Millions of taxes lost as illegal trade thrives at the borders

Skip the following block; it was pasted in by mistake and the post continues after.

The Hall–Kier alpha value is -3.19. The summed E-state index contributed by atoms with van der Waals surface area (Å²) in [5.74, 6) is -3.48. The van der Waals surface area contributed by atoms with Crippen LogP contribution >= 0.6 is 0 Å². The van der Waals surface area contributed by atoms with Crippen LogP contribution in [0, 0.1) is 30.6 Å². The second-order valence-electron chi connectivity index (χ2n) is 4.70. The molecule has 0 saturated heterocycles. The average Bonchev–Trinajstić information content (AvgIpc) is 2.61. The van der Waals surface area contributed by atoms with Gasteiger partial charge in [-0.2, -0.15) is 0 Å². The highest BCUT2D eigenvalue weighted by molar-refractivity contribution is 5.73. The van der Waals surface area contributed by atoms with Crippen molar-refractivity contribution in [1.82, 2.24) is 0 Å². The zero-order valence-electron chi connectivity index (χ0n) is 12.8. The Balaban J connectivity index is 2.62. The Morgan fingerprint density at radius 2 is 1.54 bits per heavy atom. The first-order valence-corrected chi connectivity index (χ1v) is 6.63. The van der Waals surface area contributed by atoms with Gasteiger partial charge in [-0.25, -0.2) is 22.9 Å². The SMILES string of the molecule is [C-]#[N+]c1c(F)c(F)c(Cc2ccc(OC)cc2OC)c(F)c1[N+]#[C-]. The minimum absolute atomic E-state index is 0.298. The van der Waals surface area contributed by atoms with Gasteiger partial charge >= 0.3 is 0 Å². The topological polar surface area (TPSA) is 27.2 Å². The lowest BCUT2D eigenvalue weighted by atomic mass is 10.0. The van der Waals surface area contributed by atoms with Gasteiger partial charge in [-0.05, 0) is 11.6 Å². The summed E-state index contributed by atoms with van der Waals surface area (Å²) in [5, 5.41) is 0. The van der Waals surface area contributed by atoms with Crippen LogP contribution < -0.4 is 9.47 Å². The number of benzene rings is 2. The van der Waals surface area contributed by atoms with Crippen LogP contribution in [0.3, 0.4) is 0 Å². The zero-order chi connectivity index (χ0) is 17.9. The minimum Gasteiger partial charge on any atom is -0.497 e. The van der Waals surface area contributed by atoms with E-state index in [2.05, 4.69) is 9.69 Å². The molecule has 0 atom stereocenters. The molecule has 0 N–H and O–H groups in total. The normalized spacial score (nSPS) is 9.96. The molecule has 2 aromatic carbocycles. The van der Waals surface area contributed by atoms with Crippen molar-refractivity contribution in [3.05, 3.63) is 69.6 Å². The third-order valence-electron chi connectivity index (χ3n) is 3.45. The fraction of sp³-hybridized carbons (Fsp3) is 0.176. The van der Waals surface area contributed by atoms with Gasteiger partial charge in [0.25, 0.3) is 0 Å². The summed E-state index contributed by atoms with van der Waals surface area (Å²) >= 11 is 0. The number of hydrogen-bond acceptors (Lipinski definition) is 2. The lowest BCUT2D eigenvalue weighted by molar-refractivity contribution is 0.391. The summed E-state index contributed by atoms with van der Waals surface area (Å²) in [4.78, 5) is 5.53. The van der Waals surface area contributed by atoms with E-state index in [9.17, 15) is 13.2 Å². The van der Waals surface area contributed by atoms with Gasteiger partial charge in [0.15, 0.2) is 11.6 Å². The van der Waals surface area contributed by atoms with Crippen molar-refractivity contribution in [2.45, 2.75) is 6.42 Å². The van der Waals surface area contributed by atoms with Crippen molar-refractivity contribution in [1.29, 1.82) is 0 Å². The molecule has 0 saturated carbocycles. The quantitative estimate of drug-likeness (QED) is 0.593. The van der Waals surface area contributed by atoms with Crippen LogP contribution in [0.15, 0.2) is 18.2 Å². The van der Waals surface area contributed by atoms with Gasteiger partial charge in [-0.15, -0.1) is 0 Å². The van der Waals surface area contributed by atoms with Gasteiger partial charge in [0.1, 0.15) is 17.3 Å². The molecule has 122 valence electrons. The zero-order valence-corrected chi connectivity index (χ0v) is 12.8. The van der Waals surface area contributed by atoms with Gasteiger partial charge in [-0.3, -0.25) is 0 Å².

SEE ALSO :The unseen war - Part 2Just like traders along the Kenya-Ethiopia border, those in Bulahawa between Kenya and Somalia conduct business through illegal routes. It is from here that Brazilian sugar sold in some of the shops in Mandera at Sh80 per kilo, iron sheets and other construction material find their way into the local market. Ali says business in Suftu has been going on well despite the wall between Kenya and Somalia having covered a few kilometres before it stalled near Bulahawa. “Traders are now importing cement from Ethiopia because it is cheaper than the one manufactured in Kenya,” he says. Cement smuggled from Ethiopia is sold at Sh650 per 50kg bag as compared to the one transported from Nairobi that trades at Sh1,100 in Mandera. However, building contractors who want quality work prefer using locally manufactured cement. Mandera Governor Ali Roba says the border between Kenya and Somalia should be opened to stop cartels from smuggling goods. “The county is losing more than Sh1 billion per year because of the closure and this is affecting our revenue collection. Our economy depends on the close business relationship with the neighbours and the border should be opened to stop goods from entering this place through dubious means." Traders in Mandera have been depending on Somalia’s Bulahawa for goods because it gets duty free supplies from Kismayu port. The 600km distance from Mandera to Mogadishu as compared to 1,200km to Nairobi has also contributed to traders importing goods from the neighbouring country. At the Customs Border Control Point, some office buildings with bullet holes have gathered dust since the KRA and Immigration Department officers fled the area. The only vehicles visible in the compound -- whose gate has a big chain and padlock -- that operated as the entry point are two buses and a Land Rover that former Somalia President Siad Barre abandoned when his government was overthrown in 1990. KRA Deputy Commissioner Border Control and Enforcement, Col (Rtd) James Kariuki told the Saturday Standard that the borders with Ethiopia and Somalia are porous and insecure.
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